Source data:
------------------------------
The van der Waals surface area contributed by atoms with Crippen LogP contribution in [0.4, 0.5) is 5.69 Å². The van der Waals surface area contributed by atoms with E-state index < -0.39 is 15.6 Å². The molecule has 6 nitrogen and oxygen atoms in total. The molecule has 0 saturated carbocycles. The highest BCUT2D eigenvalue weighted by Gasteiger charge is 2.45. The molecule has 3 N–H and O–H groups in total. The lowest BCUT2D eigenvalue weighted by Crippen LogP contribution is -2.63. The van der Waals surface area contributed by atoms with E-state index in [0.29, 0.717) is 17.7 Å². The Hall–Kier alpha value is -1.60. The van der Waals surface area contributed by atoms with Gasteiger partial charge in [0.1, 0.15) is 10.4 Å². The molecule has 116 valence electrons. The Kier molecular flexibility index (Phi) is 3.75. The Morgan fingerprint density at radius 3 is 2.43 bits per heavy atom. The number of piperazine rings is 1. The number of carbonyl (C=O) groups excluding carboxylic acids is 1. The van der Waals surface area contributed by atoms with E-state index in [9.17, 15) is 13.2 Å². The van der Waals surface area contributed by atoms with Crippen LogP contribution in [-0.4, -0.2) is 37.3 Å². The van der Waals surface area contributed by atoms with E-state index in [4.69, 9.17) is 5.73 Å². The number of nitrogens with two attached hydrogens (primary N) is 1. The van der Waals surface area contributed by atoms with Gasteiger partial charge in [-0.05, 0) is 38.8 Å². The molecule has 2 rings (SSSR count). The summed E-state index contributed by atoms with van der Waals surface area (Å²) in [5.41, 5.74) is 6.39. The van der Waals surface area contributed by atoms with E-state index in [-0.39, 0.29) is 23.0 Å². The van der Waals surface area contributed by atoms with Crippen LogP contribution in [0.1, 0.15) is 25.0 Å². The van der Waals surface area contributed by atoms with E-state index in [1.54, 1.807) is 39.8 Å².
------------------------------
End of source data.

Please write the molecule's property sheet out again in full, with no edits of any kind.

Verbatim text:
The van der Waals surface area contributed by atoms with Crippen LogP contribution in [0.4, 0.5) is 5.69 Å². The van der Waals surface area contributed by atoms with E-state index < -0.39 is 15.6 Å². The molecule has 6 nitrogen and oxygen atoms in total. The molecule has 0 saturated carbocycles. The highest BCUT2D eigenvalue weighted by Gasteiger charge is 2.45. The molecule has 3 N–H and O–H groups in total. The lowest BCUT2D eigenvalue weighted by Crippen LogP contribution is -2.63. The van der Waals surface area contributed by atoms with E-state index in [0.29, 0.717) is 17.7 Å². The Hall–Kier alpha value is -1.60. The van der Waals surface area contributed by atoms with Gasteiger partial charge in [0.1, 0.15) is 10.4 Å². The molecule has 116 valence electrons. The Kier molecular flexibility index (Phi) is 3.75. The Morgan fingerprint density at radius 3 is 2.43 bits per heavy atom. The number of piperazine rings is 1. The number of carbonyl (C=O) groups excluding carboxylic acids is 1. The van der Waals surface area contributed by atoms with E-state index in [9.17, 15) is 13.2 Å². The van der Waals surface area contributed by atoms with Crippen LogP contribution in [-0.4, -0.2) is 37.3 Å². The van der Waals surface area contributed by atoms with E-state index in [4.69, 9.17) is 5.73 Å². The number of nitrogens with two attached hydrogens (primary N) is 1. The van der Waals surface area contributed by atoms with Gasteiger partial charge in [-0.05, 0) is 38.8 Å². The molecule has 2 rings (SSSR count). The summed E-state index contributed by atoms with van der Waals surface area (Å²) in [5.41, 5.74) is 6.39. The van der Waals surface area contributed by atoms with E-state index in [-0.39, 0.29) is 23.0 Å². The van der Waals surface area contributed by atoms with Crippen LogP contribution in [0.1, 0.15) is 25.0 Å². The van der Waals surface area contributed by atoms with E-state index in [1.54, 1.807) is 39.8 Å².